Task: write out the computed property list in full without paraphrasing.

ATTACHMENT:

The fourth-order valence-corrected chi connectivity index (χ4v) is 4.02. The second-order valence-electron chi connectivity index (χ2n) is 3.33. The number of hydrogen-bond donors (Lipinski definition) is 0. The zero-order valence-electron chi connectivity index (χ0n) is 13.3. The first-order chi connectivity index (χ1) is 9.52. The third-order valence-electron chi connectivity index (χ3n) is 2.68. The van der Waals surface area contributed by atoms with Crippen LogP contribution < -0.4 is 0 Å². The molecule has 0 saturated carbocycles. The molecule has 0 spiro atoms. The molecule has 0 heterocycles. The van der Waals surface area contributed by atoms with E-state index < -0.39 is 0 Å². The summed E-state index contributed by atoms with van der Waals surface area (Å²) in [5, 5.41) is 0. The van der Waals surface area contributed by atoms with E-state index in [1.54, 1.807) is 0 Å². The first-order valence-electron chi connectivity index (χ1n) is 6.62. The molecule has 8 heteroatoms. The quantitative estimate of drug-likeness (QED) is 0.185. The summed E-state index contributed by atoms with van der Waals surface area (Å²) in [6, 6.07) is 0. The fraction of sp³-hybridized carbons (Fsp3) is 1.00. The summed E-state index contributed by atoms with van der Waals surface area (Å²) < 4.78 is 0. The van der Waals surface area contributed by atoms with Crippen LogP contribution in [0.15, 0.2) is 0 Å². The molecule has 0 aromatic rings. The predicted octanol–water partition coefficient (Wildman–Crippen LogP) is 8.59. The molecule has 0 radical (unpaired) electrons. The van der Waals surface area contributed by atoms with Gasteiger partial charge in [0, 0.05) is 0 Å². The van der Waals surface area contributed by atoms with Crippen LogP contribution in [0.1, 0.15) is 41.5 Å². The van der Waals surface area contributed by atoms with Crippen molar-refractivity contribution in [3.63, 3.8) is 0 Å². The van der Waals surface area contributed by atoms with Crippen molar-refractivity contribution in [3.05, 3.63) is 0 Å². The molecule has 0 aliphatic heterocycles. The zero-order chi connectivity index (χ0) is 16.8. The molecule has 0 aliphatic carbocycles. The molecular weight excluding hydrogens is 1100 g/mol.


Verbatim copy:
The fourth-order valence-corrected chi connectivity index (χ4v) is 4.02. The second-order valence-electron chi connectivity index (χ2n) is 3.33. The number of hydrogen-bond donors (Lipinski definition) is 0. The zero-order valence-electron chi connectivity index (χ0n) is 13.3. The first-order chi connectivity index (χ1) is 9.52. The third-order valence-electron chi connectivity index (χ3n) is 2.68. The van der Waals surface area contributed by atoms with Crippen LogP contribution < -0.4 is 0 Å². The molecule has 0 saturated carbocycles. The molecule has 0 spiro atoms. The molecule has 0 heterocycles. The van der Waals surface area contributed by atoms with E-state index < -0.39 is 0 Å². The summed E-state index contributed by atoms with van der Waals surface area (Å²) in [5, 5.41) is 0. The van der Waals surface area contributed by atoms with E-state index in [1.54, 1.807) is 0 Å². The first-order valence-electron chi connectivity index (χ1n) is 6.62. The molecule has 8 heteroatoms. The quantitative estimate of drug-likeness (QED) is 0.185. The summed E-state index contributed by atoms with van der Waals surface area (Å²) in [6, 6.07) is 0. The fraction of sp³-hybridized carbons (Fsp3) is 1.00. The summed E-state index contributed by atoms with van der Waals surface area (Å²) < 4.78 is 0. The van der Waals surface area contributed by atoms with Crippen LogP contribution in [0.15, 0.2) is 0 Å². The molecule has 0 aromatic rings. The predicted octanol–water partition coefficient (Wildman–Crippen LogP) is 8.59. The molecule has 0 radical (unpaired) electrons. The van der Waals surface area contributed by atoms with Gasteiger partial charge in [0, 0.05) is 0 Å². The van der Waals surface area contributed by atoms with Crippen LogP contribution in [0.1, 0.15) is 41.5 Å². The van der Waals surface area contributed by atoms with Crippen molar-refractivity contribution in [3.63, 3.8) is 0 Å². The van der Waals surface area contributed by atoms with Crippen molar-refractivity contribution in [3.05, 3.63) is 0 Å². The molecule has 0 aliphatic heterocycles. The zero-order chi connectivity index (χ0) is 16.8. The molecule has 0 aliphatic carbocycles. The molecular weight excluding hydrogens is 1100 g/mol.